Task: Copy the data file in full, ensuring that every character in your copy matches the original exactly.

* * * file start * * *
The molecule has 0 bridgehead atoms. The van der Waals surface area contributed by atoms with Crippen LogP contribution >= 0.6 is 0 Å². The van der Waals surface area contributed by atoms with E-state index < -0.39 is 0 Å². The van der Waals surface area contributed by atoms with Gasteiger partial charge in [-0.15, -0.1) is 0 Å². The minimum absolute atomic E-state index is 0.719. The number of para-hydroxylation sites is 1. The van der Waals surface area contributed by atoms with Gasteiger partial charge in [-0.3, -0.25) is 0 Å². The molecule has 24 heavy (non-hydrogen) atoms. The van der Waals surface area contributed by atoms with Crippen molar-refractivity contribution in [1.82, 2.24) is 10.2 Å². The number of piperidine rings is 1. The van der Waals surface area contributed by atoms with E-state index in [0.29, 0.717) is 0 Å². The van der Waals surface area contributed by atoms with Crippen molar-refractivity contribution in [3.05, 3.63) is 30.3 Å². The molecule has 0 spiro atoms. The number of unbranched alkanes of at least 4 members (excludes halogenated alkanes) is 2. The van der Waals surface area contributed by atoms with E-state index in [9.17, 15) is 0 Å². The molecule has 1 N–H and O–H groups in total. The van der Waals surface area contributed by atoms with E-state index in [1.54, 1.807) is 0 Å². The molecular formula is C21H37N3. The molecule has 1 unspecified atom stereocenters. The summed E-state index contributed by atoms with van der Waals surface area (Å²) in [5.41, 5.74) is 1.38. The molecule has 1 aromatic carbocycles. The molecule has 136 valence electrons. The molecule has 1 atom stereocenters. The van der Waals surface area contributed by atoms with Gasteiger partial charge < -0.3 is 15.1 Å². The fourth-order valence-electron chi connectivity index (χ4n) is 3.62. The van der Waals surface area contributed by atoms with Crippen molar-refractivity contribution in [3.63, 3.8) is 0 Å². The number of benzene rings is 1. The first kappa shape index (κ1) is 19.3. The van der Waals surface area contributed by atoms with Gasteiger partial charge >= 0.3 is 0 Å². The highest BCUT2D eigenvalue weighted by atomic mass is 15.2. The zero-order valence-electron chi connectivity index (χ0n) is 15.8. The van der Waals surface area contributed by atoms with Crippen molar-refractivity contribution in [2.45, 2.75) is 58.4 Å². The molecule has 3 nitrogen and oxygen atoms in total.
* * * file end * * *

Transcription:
The molecule has 0 bridgehead atoms. The van der Waals surface area contributed by atoms with Crippen LogP contribution >= 0.6 is 0 Å². The van der Waals surface area contributed by atoms with E-state index < -0.39 is 0 Å². The van der Waals surface area contributed by atoms with Gasteiger partial charge in [-0.15, -0.1) is 0 Å². The minimum absolute atomic E-state index is 0.719. The number of para-hydroxylation sites is 1. The van der Waals surface area contributed by atoms with Gasteiger partial charge in [-0.3, -0.25) is 0 Å². The molecule has 24 heavy (non-hydrogen) atoms. The van der Waals surface area contributed by atoms with Crippen molar-refractivity contribution in [1.82, 2.24) is 10.2 Å². The number of piperidine rings is 1. The van der Waals surface area contributed by atoms with E-state index in [0.29, 0.717) is 0 Å². The van der Waals surface area contributed by atoms with Crippen molar-refractivity contribution in [3.05, 3.63) is 30.3 Å². The molecule has 0 spiro atoms. The number of unbranched alkanes of at least 4 members (excludes halogenated alkanes) is 2. The van der Waals surface area contributed by atoms with E-state index in [9.17, 15) is 0 Å². The molecule has 1 N–H and O–H groups in total. The van der Waals surface area contributed by atoms with E-state index in [1.54, 1.807) is 0 Å². The molecular formula is C21H37N3. The molecule has 1 unspecified atom stereocenters. The summed E-state index contributed by atoms with van der Waals surface area (Å²) in [5.41, 5.74) is 1.38. The molecule has 1 aromatic carbocycles. The molecule has 136 valence electrons. The molecule has 1 atom stereocenters. The van der Waals surface area contributed by atoms with Gasteiger partial charge < -0.3 is 15.1 Å². The fourth-order valence-electron chi connectivity index (χ4n) is 3.62. The van der Waals surface area contributed by atoms with Crippen molar-refractivity contribution in [3.63, 3.8) is 0 Å². The number of benzene rings is 1. The first kappa shape index (κ1) is 19.3. The van der Waals surface area contributed by atoms with Gasteiger partial charge >= 0.3 is 0 Å². The highest BCUT2D eigenvalue weighted by atomic mass is 15.2. The zero-order valence-electron chi connectivity index (χ0n) is 15.8. The van der Waals surface area contributed by atoms with Crippen molar-refractivity contribution in [2.45, 2.75) is 58.4 Å². The molecule has 3 nitrogen and oxygen atoms in total.